As part of SB Nation United, you’re going to be seeing some new voices at Federal Baseball, SBN featured site contributors writing about issues both local and national. Think of them as guests in the community. We’re beginning this week with Michael Bates, better known as one of the minds behind The Platoon Advantage.
By Michael Bates
While we're still in the dark about a lot of things in 2012 (who's going to make it to the postseason in the American League, who's winning the second wild card in the National League, how we're going to find a way to screw Mike Trout out of his MVP award), there's one thing we do know for certain: the Washington Nationals will make their first postseason appearance since moving to the nation's capital, and the franchise's first postseason appearance since the Expos won the second-half NL East crown back in strike-shortened 1981. Thirty-four of the 43 players the Nationals used this year were not even born at that point, and only one (Mark DeRosa) would be old enough to possibly even remember it a little bit.
The extended Expos/Nationals drought represents the longest postseason absence in the majors, besting the Kansas City Royals by a full four seasons. When even the Pirates have you beat by more than a decade, you know it's been a while. Worse, no Washington-based team has played postseason baseball since 1933, when the Senators were outplayed by Mel Ott, Bill Terry, Carl Hubbell, and the New York (baseball) Giants.
It's understandable, then, that Nats fans would be nervous about how the club will perform in unfamiliar territory. We like to believe that the professional athletes we watch are just as passionate and as nervous as we are, and worry that they will crack under what we believe is the increased pressure of the playoffs. These are irrational fears, but then our sports fandom is entirely built upon our irrational attachment to laundry. So what’s one more relatively silly belief—in this case that playoff success is indicative of mental toughness combined with experience, and that failure is for newbies who haven’t learned to handle the intensity of the postseason.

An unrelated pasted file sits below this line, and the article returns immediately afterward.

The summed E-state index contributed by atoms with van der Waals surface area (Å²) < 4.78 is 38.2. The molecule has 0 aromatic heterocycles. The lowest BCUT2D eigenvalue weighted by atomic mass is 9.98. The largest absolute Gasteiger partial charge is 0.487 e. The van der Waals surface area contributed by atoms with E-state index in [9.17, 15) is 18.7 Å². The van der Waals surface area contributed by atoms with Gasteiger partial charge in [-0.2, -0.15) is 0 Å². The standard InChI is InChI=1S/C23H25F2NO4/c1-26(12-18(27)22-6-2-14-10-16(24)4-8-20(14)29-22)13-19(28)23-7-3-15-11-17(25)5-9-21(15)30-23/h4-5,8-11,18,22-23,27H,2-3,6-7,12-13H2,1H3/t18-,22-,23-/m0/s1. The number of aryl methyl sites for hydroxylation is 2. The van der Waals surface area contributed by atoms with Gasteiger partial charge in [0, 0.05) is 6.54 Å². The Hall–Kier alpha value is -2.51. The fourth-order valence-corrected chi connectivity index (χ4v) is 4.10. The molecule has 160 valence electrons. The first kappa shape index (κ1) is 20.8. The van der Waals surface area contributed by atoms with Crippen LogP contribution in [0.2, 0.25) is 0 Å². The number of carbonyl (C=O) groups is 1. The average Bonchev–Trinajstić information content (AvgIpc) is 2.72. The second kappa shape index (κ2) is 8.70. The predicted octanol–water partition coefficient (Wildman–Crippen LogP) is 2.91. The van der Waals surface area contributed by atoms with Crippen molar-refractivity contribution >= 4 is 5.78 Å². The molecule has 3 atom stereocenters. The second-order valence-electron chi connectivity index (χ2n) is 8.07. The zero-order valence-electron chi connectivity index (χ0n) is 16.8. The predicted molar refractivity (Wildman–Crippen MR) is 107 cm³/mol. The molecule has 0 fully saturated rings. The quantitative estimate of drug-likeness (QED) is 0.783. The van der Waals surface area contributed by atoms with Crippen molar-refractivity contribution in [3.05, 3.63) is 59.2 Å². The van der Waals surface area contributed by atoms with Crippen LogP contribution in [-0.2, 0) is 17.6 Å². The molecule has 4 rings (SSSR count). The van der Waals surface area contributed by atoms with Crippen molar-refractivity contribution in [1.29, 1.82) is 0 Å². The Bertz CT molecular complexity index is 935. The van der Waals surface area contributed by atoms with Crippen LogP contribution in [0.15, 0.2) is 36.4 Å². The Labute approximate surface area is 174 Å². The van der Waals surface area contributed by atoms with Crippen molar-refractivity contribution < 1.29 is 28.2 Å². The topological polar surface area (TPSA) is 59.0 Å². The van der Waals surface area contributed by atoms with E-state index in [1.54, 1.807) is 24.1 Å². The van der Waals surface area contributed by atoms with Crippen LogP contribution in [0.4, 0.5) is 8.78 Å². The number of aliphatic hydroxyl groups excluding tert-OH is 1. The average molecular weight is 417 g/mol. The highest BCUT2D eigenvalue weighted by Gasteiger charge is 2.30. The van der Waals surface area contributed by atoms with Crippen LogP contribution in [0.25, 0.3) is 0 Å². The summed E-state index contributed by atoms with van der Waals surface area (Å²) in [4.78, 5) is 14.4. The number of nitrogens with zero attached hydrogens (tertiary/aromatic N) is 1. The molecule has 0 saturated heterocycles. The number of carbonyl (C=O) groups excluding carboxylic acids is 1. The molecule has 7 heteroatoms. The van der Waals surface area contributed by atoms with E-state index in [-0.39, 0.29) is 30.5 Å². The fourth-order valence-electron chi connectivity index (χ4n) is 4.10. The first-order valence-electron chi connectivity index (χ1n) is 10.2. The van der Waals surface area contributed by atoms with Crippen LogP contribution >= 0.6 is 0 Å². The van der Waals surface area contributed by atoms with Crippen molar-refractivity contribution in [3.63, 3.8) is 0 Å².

Given these are the days of frequent player movement, it shouldn’t come as a shock that the Nationals are not as postseason-virginal as they appear, with six players on their current active roster with postseason experience. Throw in a healthy suspicion of terms like "clutch" and "pressure," and it would be wise to downplay those fears. That said, you could also make the argument that most teams just getting back into the postseason, especially in today’s expanded playoff era, are teams whose talent is just starting to gel, and who are therefore at a disadvantage compared to more established clubs who have been hanging around the postseason for a couple of years already.
So, we have at least a couple of potential excuses as to why a club might crash and burn in their first exposure to postseason play, but what does the data say? To find answers (or at least the first step to finding answers), I looked at how teams have typically done in their first playoff action or return to postseason action after a decade or more out of it, since the vast majority of players from the initial squad will have moved on.
Since the World Series began in 1903, 82 different clubs have made their first postseason appearance, or at least their first in a decade. Of those, 44 (53.7 percent) lost their first postseason series. That's by no means definitive, but it certainly doesn’t seem like the overwhelming underperformance we’d expect from a panicky, inexperienced team.
The wild-card era fails to provide more definitive results. Eleven of the twenty "first time" playoff teams since 1995 actually won their first post-season action, and of those, five went on to win their League Championship Series as well. Two of those teams, the 1997 Marlins and the 2002 Angels, won the World Series. All of this pretty well conforms to our expectations of what should happen in the playoffs, that each series is roughly akin to a coin flip, regardless of experience.
That seems both unfair and unsettling. By virtue of wanting it more, or of being more experienced and in control, one team should be able to will themselves to a better performance. That’s the way we want the world to work, so we can feel in control of our own destinies to some small extent. To say that the result of a series is the result of random chance as much as anything else feels fundamentally wrong, so instead of playing that game, let’s just say this: Sure, it’s possible that the Nats could fold under the pressure. But it’s equally possible they’ll be loose because nobody expects them to win. The thing is, we won’t know which it is until their first series is done and, after the fact, we ascribe a narrative to the results. I wish there was a better answer, because that would imply that there is a perceptible order to things, that good triumphs over evil, and that bad things only happen to bad people. Alas, I cannot lie to you any more than I can lie to myself. Enjoy the playoffs.